Three Rutgers researchers, assistant professor and extension specialist in wildlife ecology Brooke Maslo, molecular ecologist and assistant professor Malin Pinsky, and epidemiologist and associate professor Nina Fefferman at the School of Environmental and Biological Sciences, received funding of more than $300,000 dollars from the U.S. Fish and Wildlife Service to investigate strategies to fight White-nose Syndrome, a fungal disease in bats.
“We are thrilled to be among the recipients of federal funding to advance our understanding of White-nose Syndrome, which is threatening U.S. bat populations,” Maslo said.
Maslo, along with fellow Department of Ecology, Evolution and Natural Resources faculty members Pinsky and Fefferman, were awarded over $292,000 for the project, “Are bat populations infected with White-nose Syndrome undergoing rapid natural selection?,” which examines the evolutionary potential for bats infected with White-nose Syndrome to tolerate the disease.
The award to the Rutgers scientists is part of a new round of funding worth $2.5 million for research, management and communications projects recently announced by the federal agency in an international and wide-ranging strategy to combat White-nose Syndrome.
Maslo won a second award of more than $21,000 for a demographic analysis of a federally listed bat, in a project titled, “Annual survival of Indiana bats after White-nose Syndrome and its implications for population recovery.” In this project, Maslo will work in partnership with Chris Sanders of Sanders Environmental, Inc., a firm specializing in environmental surveys and solutions for issues that deal with bats and birds.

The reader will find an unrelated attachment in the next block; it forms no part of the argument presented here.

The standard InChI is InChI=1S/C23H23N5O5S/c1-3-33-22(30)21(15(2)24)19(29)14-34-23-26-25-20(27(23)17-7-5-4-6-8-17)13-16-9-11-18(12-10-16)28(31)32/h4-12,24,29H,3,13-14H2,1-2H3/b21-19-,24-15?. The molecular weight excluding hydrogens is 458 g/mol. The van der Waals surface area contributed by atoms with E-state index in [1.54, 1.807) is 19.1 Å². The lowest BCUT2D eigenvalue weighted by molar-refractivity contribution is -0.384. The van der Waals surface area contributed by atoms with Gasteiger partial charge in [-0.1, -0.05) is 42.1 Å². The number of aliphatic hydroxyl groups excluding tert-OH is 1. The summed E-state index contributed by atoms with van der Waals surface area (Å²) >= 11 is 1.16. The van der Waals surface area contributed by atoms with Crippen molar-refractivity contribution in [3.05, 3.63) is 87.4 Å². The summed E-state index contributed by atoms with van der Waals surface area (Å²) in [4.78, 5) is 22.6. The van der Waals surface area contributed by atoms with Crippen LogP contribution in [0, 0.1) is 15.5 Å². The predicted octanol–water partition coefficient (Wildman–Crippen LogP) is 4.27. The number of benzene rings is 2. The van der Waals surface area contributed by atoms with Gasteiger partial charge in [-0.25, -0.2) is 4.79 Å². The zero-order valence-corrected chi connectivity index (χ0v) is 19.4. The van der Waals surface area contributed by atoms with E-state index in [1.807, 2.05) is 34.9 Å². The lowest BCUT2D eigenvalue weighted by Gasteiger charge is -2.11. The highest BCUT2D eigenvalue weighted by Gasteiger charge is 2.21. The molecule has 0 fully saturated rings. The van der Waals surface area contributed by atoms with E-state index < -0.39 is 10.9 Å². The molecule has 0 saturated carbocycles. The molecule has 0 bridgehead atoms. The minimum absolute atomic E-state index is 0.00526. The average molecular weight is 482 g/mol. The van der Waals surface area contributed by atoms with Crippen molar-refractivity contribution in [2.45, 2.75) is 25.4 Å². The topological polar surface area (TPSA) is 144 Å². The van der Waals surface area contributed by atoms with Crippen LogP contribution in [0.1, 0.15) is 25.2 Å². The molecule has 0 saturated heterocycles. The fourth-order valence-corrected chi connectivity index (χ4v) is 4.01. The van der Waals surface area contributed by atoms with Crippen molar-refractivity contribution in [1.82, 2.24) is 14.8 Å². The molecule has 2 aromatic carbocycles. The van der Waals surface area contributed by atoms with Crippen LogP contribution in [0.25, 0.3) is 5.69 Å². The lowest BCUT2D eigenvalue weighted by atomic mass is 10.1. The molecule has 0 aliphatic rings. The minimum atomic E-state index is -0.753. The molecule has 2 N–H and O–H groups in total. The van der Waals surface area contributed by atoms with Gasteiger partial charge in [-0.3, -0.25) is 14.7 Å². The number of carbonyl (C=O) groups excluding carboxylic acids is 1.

According to the U.S. Fish and Wildlife Service, its new investments will further the effort to stop the spread of this deadly fungal disease that has killed millions of North American bats, which are critical to the economy and environment, since it was first documented in New York in 2007.
“Bats play an important role in maintaining human quality of life and food security, and continued support of research on bats and bat conservation can help to ensure that they continue to persist despite the many threats they face,” said Maslo.
In the past eight years, bat researchers like Maslo and her colleagues have made great strides in addressing the disease.
“Previous research funded by the U.S. Fish and Wildlife Service has led to major breakthroughs in our understanding of White-nose Syndrome, providing a measure of hope that we can defeat this devastating disease,” said Dan Ashe, director of the U.S. Fish and Wildlife Service.
“Bats are a critical part of our ecology and provide essential pest control for our farmers, foresters and city residents, limiting the need to spray harmful pesticides. As the disease continues its spread into new areas, it is more critical than ever that we continue our strong support for solid science to inform wise decisions about our natural resources,” explained Ashe.
“The work we do here at Rutgers will significantly contribute to the growing body of knowledge regarding White-nose Syndrome and may prove to be critical in developing effective conservation strategies,” added Maslo.
Since 2008, the service has granted more than $24 million to institutions, as well as federal and state agencies for White-nose Syndrome research and response. Funding for the grants was provided through the service’s Endangered Species Recovery and Science Applications programs.